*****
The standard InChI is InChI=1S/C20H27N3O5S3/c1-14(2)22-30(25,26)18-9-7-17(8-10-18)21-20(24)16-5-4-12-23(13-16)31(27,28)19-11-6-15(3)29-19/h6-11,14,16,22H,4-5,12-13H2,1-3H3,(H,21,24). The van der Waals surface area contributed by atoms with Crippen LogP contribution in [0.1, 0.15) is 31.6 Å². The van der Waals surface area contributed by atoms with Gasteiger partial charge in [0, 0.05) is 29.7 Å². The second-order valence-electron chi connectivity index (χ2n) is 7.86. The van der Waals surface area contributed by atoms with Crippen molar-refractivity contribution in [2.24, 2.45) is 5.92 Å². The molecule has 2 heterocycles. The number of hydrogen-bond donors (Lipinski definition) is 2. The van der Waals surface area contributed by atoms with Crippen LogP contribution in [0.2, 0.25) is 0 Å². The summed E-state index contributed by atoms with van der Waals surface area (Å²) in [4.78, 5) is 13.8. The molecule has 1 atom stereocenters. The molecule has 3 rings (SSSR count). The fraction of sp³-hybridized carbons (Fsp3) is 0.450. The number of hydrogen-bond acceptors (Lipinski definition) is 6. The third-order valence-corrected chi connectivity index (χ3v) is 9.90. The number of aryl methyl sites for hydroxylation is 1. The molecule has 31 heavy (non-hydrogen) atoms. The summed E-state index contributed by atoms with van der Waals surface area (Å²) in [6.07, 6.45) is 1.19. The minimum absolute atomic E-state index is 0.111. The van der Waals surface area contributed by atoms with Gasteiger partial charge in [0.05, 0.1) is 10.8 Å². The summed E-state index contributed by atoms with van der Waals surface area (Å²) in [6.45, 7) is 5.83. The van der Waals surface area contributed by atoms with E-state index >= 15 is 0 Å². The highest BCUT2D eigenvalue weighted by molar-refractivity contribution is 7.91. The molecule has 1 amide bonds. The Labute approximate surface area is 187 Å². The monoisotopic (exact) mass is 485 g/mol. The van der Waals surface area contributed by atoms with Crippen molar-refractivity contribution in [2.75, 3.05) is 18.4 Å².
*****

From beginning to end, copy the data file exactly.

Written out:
The standard InChI is InChI=1S/C20H27N3O5S3/c1-14(2)22-30(25,26)18-9-7-17(8-10-18)21-20(24)16-5-4-12-23(13-16)31(27,28)19-11-6-15(3)29-19/h6-11,14,16,22H,4-5,12-13H2,1-3H3,(H,21,24). The van der Waals surface area contributed by atoms with Crippen LogP contribution in [0.1, 0.15) is 31.6 Å². The van der Waals surface area contributed by atoms with Gasteiger partial charge in [0, 0.05) is 29.7 Å². The second-order valence-electron chi connectivity index (χ2n) is 7.86. The van der Waals surface area contributed by atoms with Crippen molar-refractivity contribution in [2.24, 2.45) is 5.92 Å². The molecule has 2 heterocycles. The number of hydrogen-bond donors (Lipinski definition) is 2. The van der Waals surface area contributed by atoms with Crippen LogP contribution in [0.2, 0.25) is 0 Å². The summed E-state index contributed by atoms with van der Waals surface area (Å²) in [4.78, 5) is 13.8. The molecule has 1 atom stereocenters. The molecule has 3 rings (SSSR count). The fraction of sp³-hybridized carbons (Fsp3) is 0.450. The number of hydrogen-bond acceptors (Lipinski definition) is 6. The third-order valence-corrected chi connectivity index (χ3v) is 9.90. The number of aryl methyl sites for hydroxylation is 1. The molecule has 31 heavy (non-hydrogen) atoms. The summed E-state index contributed by atoms with van der Waals surface area (Å²) in [6.07, 6.45) is 1.19. The minimum absolute atomic E-state index is 0.111. The van der Waals surface area contributed by atoms with Gasteiger partial charge in [0.05, 0.1) is 10.8 Å². The summed E-state index contributed by atoms with van der Waals surface area (Å²) in [6.45, 7) is 5.83. The van der Waals surface area contributed by atoms with E-state index >= 15 is 0 Å². The highest BCUT2D eigenvalue weighted by molar-refractivity contribution is 7.91. The molecule has 1 amide bonds. The Labute approximate surface area is 187 Å². The monoisotopic (exact) mass is 485 g/mol. The van der Waals surface area contributed by atoms with Crippen molar-refractivity contribution in [2.75, 3.05) is 18.4 Å².